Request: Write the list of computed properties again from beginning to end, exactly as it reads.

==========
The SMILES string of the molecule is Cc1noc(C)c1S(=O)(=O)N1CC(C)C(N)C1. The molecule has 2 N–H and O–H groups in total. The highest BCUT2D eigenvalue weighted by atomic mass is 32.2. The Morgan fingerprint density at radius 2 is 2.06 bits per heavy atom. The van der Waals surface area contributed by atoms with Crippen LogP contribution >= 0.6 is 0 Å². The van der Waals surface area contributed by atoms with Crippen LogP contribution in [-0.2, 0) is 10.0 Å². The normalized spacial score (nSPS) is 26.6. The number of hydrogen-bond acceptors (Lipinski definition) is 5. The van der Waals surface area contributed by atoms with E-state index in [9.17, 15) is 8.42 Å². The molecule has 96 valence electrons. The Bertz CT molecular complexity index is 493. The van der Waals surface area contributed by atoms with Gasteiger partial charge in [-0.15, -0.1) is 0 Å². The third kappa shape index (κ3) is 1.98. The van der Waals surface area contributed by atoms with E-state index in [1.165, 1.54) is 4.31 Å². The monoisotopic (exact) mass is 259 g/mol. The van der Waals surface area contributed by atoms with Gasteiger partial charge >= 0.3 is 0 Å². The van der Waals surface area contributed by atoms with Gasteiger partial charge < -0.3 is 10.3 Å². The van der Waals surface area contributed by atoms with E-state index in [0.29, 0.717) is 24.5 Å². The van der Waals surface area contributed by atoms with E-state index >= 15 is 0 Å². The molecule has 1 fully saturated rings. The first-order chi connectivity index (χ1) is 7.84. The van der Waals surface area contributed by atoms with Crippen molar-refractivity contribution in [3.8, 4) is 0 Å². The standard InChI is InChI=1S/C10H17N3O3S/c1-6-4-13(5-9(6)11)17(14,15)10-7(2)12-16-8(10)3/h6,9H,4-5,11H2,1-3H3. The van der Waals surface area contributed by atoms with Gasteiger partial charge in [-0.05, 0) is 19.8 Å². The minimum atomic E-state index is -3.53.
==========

The SMILES string of the molecule is Cc1noc(C)c1S(=O)(=O)N1CC(C)C(N)C1. The molecule has 2 N–H and O–H groups in total. The highest BCUT2D eigenvalue weighted by atomic mass is 32.2. The Morgan fingerprint density at radius 2 is 2.06 bits per heavy atom. The van der Waals surface area contributed by atoms with Crippen LogP contribution >= 0.6 is 0 Å². The van der Waals surface area contributed by atoms with Crippen LogP contribution in [-0.2, 0) is 10.0 Å². The normalized spacial score (nSPS) is 26.6. The number of hydrogen-bond acceptors (Lipinski definition) is 5. The van der Waals surface area contributed by atoms with E-state index in [9.17, 15) is 8.42 Å². The molecule has 96 valence electrons. The Bertz CT molecular complexity index is 493. The van der Waals surface area contributed by atoms with Gasteiger partial charge in [-0.15, -0.1) is 0 Å². The third kappa shape index (κ3) is 1.98. The van der Waals surface area contributed by atoms with E-state index in [1.165, 1.54) is 4.31 Å². The monoisotopic (exact) mass is 259 g/mol. The van der Waals surface area contributed by atoms with Gasteiger partial charge >= 0.3 is 0 Å². The van der Waals surface area contributed by atoms with Gasteiger partial charge < -0.3 is 10.3 Å². The van der Waals surface area contributed by atoms with E-state index in [0.29, 0.717) is 24.5 Å². The van der Waals surface area contributed by atoms with E-state index >= 15 is 0 Å². The molecule has 1 fully saturated rings. The first-order chi connectivity index (χ1) is 7.84. The van der Waals surface area contributed by atoms with Crippen molar-refractivity contribution in [3.8, 4) is 0 Å². The standard InChI is InChI=1S/C10H17N3O3S/c1-6-4-13(5-9(6)11)17(14,15)10-7(2)12-16-8(10)3/h6,9H,4-5,11H2,1-3H3. The van der Waals surface area contributed by atoms with Gasteiger partial charge in [-0.05, 0) is 19.8 Å². The minimum atomic E-state index is -3.53.